Joey Reilly examines the headstone of the Brady children
About an hour later I stopped back to see their progress, and to do a “before and after” photo. To my surprise, Joey had unearthed a regulation-size marble headstone, lying on its back a few inches below the surface. I took a brush and swept some dirt off the top of the inscription, and saw the last name “Brady.” I congratulated them and told that they found the headstone of a member of Mary Brady’s family.  Joey was beaming! They had uncovered the headstone of Eward Brady, Mary's husband.

Civil War Nurse Mary Brady's original headstone; 1990s-era replacement stone at rear (photo FOMMCI)

At the time, I told them not to try and lift the stone themselves, but to go get one of the Friends of Mount Moriah volunteers to work with them. I had to leave then to go photograph the tour of the Naval Asylum plot and left the cemetery after that. You can imagine my surprise when I saw this photo (immediately above) on the Friends of Mount Moriah Cemetery, Inc. Facebook page the next day! The Reillys uncovered two headstones – one that marked the grave of Edward Brady and another that marked the graves of their children. At some point after the Reillys had gone, Ken Smith, Treasurer of the Friends, along with other volunteers raised and secured these, along with an even more fascinating stone.

Ken Smith uncovers Mary Brady's original headstone (photo FOMMCI)
In the words of Paulette Rhone, President of the volunteer Friends of Mount Moriah Cemetery, Inc.:
 
"As if the day could not get any better, it did. After the headstones for the family of Mary Brady were unearthed, we knew that she must have one too. Well, you know Ken [Smith] was bound and determined to find it and he did. Civil War nurse Mary Brady's original headstone is now standing tall with the rest of her family. Mike Comfort did the honor of placing the flag. It just doesn't get much better than that for Civil War Park Day!"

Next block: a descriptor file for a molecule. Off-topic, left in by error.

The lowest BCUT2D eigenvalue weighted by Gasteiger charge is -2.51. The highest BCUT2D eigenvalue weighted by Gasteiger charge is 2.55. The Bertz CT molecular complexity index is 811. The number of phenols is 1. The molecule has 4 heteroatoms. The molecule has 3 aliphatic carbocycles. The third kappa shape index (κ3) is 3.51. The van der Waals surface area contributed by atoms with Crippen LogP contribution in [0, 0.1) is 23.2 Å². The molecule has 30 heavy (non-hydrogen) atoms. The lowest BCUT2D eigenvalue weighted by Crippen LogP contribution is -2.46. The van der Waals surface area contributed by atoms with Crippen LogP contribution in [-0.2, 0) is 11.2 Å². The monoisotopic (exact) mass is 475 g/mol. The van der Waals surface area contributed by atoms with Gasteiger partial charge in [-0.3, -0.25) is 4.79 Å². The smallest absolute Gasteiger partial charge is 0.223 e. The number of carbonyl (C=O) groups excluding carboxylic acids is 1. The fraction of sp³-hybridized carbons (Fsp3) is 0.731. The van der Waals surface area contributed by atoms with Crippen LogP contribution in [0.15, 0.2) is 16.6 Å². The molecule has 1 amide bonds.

Hat’s off to Joe Reilly Sr. for providing his son with the opportunity to rediscover American history in such a personal way! And for giving us all a prime example of one of the things that can happen to headstones in a cemetery. For whatever reason – ground subsidence, vandalism, etc. – a headstone may fall. Over the years, it may get buried with leaves, silt, mud from water runoff, etc. Eventually, it may only be a few inches below the surface, but to the naked eye, it has disappeared. Unless documentation exists that a stone was there, no one can be sure if there ever was one placed. One could also assume the grave marker was stolen, or even that the grave was relocated.

When the 28th Pennsylvania Historical Association of the Sons of Union Veterans decided to honor Mary Brady’s memory in the 1990s by having a new grave marker carved and installed, it probably did not occur to them that the original stone lay but a few inches underground. Today, the original stands proudly before the substitute, but oddly, bearing different dates! The original shows Brady's life dates as 1821-1864, while the original shows 1822-1864. Ah, the mysteries of cemeteries ….. !

Volunteer Mike Comfort places flag before Mary Brady's newly-raised headstone (Photo: FOMMCI)

References and Further Reading:
The Friends of Mount Moriah Cemetery, Inc. Website
The Friends of Mount Moriah Cemetery, Inc.
Facebook Group Page
Civil War Trust Park Day link

3 comments:

  1. I have photographic proof that Mary was found years before that and you took the pictures!

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  2. Well done to all involved that day. Mary Brady was a great lady and deserves to be remembered.

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  3. This comment has been removed by the author.